Status at Thammasat University[edit]

In February 2015, Somkit Lertpaithoon, the Rector of Thammasat University, signed an order to end the employment of Somsak Jeamteerasakul. Thammasat University lecturers publicly criticized the decision as unfair and politically motivated. Thammasat economist Associate Professor Pichit Likitkijsomboon said: "It’s apparent that university administrators are ready to use legal means to threaten those who have differing political opinions". “One can look at it as an attempt to set an example for other [academics] who come out to make a [pro-democracy] move. It’s likely about his political stance,” Thammasat political scientist Pongkwan Sawasdipakdi said.

The rector defended the decision as not politically motivated but because Somsak had failed to show up to work for 15 consecutive days. Somsak responded that he had attempted to seek for a sabbatical leave and then offered to resign his position but both of these requests were denied.[2] University administrators stated that while they did receive Somsak's letter of resignation it should have been submitted 15 days prior to his departure under university's regulations.[1]

The administrative court ruled on July 2016 that the termination of Somsak from his position at the Thammasat University was illegal.[16] The court commented in its decision that Somsak had "extraordinary reasons" that prevented him from resigning his position at the university. Termination from his university position would have meant a loss of pension and other benefits gained over a career of over 20 years.[1]

Lèse Majesté Complaints[edit]

In May 2011, Royal Thai Army filed a lèse majesté complaint against Somsak Jeamteerasakul with regards to an open letter he had written and published on the Internet in response to princess Chulabhorn's TV interview. In the open letter, Somsak criticized the princess for attending the funeral of a pro-monarchy demonstrator in 2008 but not mentioning in her interview the deaths of anti-government protesters in 2010 Thai military crackdown.[11] Somsak denied the lèse majesté charge and argued that the article 112 of Thailand's criminal code, dealing with lèse majesté, only applies to the king, queen, heir-apparent, and regent.[17]

In 2014 Thai military junta reportedly filed another lèse majesté complaint against Somsak. In response to military junta's lèse majesté accusations, Somsak wrote: "It is clear that I would never have the opportunity to be treated fairly in accordance with the laws. Therefore, I have the legitimate right to preserve my life, body, and liberty by refusing to allow the military junta, who committed the treasonous act of seizing power, to arrest and harm me under the excuse of lese majeste."[18]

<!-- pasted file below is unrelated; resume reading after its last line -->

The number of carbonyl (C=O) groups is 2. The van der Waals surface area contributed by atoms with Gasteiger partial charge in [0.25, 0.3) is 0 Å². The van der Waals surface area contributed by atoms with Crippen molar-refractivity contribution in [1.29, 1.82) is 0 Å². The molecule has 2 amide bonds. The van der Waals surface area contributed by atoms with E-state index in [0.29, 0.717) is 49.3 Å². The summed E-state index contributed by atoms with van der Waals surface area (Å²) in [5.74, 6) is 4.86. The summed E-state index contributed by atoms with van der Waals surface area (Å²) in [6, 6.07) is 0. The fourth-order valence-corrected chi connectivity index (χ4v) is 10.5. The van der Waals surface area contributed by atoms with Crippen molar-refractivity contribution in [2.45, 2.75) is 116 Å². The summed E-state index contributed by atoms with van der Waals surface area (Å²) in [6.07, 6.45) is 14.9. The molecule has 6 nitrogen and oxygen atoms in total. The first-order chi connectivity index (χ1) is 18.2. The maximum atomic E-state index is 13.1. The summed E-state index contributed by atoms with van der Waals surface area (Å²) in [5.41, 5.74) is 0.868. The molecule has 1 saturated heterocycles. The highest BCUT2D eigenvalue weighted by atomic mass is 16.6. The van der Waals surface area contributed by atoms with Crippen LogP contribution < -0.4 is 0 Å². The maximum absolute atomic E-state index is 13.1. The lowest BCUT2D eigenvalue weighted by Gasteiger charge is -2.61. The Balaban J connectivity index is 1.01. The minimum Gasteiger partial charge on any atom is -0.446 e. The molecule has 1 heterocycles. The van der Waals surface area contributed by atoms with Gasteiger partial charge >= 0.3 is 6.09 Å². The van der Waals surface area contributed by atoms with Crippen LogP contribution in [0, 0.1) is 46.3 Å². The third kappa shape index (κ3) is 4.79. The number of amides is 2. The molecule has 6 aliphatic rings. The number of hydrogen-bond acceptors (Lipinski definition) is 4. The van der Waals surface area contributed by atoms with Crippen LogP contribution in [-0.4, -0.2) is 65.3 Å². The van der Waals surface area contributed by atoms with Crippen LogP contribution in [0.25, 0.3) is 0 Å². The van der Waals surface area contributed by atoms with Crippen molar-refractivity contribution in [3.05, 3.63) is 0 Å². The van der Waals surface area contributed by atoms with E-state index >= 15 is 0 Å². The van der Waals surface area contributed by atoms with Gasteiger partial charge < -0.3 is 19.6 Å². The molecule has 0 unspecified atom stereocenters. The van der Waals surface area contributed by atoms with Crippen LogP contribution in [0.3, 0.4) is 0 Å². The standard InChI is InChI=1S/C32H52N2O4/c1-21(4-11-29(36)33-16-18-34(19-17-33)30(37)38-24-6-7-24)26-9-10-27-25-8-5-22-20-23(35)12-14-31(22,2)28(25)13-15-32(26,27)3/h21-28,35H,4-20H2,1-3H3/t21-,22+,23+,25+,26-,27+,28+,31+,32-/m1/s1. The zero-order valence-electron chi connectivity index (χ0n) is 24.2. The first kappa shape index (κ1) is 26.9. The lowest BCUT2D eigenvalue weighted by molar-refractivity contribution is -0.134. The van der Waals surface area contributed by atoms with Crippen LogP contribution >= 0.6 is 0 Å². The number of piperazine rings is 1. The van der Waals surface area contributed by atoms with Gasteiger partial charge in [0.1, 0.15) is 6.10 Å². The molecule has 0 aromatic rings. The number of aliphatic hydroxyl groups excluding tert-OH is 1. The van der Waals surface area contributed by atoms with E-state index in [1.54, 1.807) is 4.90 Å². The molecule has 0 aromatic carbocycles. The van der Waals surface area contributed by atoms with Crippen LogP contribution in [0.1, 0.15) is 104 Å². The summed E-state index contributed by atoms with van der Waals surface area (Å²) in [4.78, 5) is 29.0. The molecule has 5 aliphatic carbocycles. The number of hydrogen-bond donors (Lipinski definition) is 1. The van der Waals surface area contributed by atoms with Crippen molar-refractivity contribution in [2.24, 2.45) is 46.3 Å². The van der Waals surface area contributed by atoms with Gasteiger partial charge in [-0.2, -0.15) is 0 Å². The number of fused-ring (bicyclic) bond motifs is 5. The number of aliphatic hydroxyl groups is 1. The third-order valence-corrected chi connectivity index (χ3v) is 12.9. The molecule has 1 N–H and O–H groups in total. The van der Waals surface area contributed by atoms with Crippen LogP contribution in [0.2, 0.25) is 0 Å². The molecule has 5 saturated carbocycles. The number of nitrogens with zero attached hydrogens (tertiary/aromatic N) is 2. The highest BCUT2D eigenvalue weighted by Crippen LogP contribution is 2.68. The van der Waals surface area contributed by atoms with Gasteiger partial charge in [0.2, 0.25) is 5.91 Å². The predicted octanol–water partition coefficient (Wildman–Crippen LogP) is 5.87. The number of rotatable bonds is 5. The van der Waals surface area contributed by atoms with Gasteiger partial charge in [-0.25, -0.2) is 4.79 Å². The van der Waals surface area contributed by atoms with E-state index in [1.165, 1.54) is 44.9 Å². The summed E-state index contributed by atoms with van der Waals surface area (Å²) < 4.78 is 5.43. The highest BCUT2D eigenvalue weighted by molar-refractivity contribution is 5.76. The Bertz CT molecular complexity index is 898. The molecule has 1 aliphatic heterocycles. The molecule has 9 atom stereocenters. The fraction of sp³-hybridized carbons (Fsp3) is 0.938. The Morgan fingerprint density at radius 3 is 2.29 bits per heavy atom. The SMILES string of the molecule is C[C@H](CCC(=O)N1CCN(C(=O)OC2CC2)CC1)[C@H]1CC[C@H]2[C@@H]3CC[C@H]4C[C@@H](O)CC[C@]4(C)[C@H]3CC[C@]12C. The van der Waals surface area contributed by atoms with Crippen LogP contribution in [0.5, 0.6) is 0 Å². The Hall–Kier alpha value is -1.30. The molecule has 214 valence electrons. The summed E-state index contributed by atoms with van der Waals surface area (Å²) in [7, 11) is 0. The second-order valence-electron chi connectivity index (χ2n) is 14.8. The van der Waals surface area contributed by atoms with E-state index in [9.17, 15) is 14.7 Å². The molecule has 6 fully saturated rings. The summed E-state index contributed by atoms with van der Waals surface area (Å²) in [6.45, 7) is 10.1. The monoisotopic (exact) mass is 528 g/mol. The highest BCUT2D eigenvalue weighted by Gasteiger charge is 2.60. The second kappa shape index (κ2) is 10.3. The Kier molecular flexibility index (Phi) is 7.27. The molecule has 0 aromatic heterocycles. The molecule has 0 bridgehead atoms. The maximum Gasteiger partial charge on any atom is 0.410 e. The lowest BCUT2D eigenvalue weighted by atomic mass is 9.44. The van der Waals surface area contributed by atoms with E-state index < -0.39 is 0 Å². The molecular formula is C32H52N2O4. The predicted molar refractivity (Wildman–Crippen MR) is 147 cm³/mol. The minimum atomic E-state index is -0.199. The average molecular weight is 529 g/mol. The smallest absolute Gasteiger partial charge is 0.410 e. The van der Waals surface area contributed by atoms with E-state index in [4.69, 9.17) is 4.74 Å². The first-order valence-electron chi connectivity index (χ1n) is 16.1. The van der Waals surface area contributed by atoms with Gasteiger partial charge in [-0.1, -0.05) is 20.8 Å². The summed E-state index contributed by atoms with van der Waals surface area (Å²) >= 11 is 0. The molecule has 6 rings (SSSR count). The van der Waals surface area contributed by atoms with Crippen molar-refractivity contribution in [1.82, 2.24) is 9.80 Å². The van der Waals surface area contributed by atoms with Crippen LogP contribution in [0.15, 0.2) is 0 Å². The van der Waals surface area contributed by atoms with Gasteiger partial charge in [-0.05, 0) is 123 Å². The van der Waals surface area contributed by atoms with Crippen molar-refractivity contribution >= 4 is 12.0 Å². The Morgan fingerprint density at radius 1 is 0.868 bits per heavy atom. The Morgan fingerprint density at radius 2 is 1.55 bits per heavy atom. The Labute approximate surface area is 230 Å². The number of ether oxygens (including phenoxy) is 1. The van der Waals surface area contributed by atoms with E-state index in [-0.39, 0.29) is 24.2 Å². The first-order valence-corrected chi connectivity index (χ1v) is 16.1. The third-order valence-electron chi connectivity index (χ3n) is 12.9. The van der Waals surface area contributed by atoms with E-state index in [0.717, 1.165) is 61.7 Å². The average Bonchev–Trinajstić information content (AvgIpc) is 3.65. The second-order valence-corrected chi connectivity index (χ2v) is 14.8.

In February 2016 Royal Thai Police was reported to be investigating statements made by Somsak Jeamteerasakul in a 2013 TV interview as possible lèse majesté violations. In the interview Somsak expressed his opinion that the Thai royal family's influence and power exceeds that of a modern constitutional monarchy.[19][20]

Somsak's followers on social media have been summoned and questioned by the military junta. Thailand's Technology Crime Suppression Division has informed them that sharing or liking content from Somsak Jeamteerasakul may constitute a lèse majesté offence.[21]

References[edit]

  1. ^ a b c d "Thammasat Dismissed Somsak Jeam Unfairly, Judge Agrees". Khaosod English.
  2. ^ a b c "Thammasat lecturers rage over Somsak's dismissal". The Nation.
  3. ^ Pravit Rojanaphruk. "The Will to Remember: Survivors Recount 1976 Thammasat Massacre 40 Years Later". Khaosod English.
  4. ^ a b The Oxford History of Historical Writing: Volume 5: 1945 to the Present. OUP Oxford. May 5, 2011. ISBN 978-0-19-922599-6.
  5. ^ Jeamteerasakul, Somsak (1991). The communist movement in Thailand (Ph.D. thesis). Monash University. OCLC 64068943.
  6. ^ "อ.สมศักดิ์อัดทักษิณผิดสัญญามวลชน". โพสต์ทูเดย์. 2013-11-04. Retrieved 2015-02-26.
  7. ^ "Somsak's press statement". Prachatai English.
  8. ^ a b "Embattled academic Somsak Jeam back on Facebook, hints at self-exile". Prachatai English.
  9. ^ "Laws Academics Condemn Attack At Historian's House". Khaosod English.
  10. ^ a b "France grants refugee status to Thai political exiles". Prachatai English.
  11. ^ a b c Thomas Fuller. "The Fallout for Chiding the Royals in Thailand". New York Times.
  12. ^ "NBT news on Somsak Jeamteerasakul". Prachatai English.
  13. ^ The Open Society and Its Enemies in East Asia: The Relevance of the Popperian framework. Routledge. 2014. ISBN 978-0-415-73923-8.
  14. ^ a b c d e "Thammasat University Expels Monarchy Critic Living in Exile". Khaosod English.
  15. ^ "Thai Minister Asks French Diplomat to Extradite Lese Majeste Suspects".
  16. ^ "Exiled academic Somsak wins lawsuit against Thammasat University". Prachatai English.
  17. ^ "Somsak charged for articles about Princess interview". Prachatai English.
  18. ^ "Junta Accuses Exiled Historian of 'Distorting Facts' About Lese Majeste". Khaosod English.
  19. ^ Teeranai Charuvastra. "Monarchy Critic Faces Charge for 2013 Interview". Khaosod English.
  20. ^ "Exiled academic Somsak may face more lèse majesté charges". Prachatai English.
  21. ^ "Authorities intimidate Facebook followers of exiled monarchy critic". Prachatai English.

External links[edit]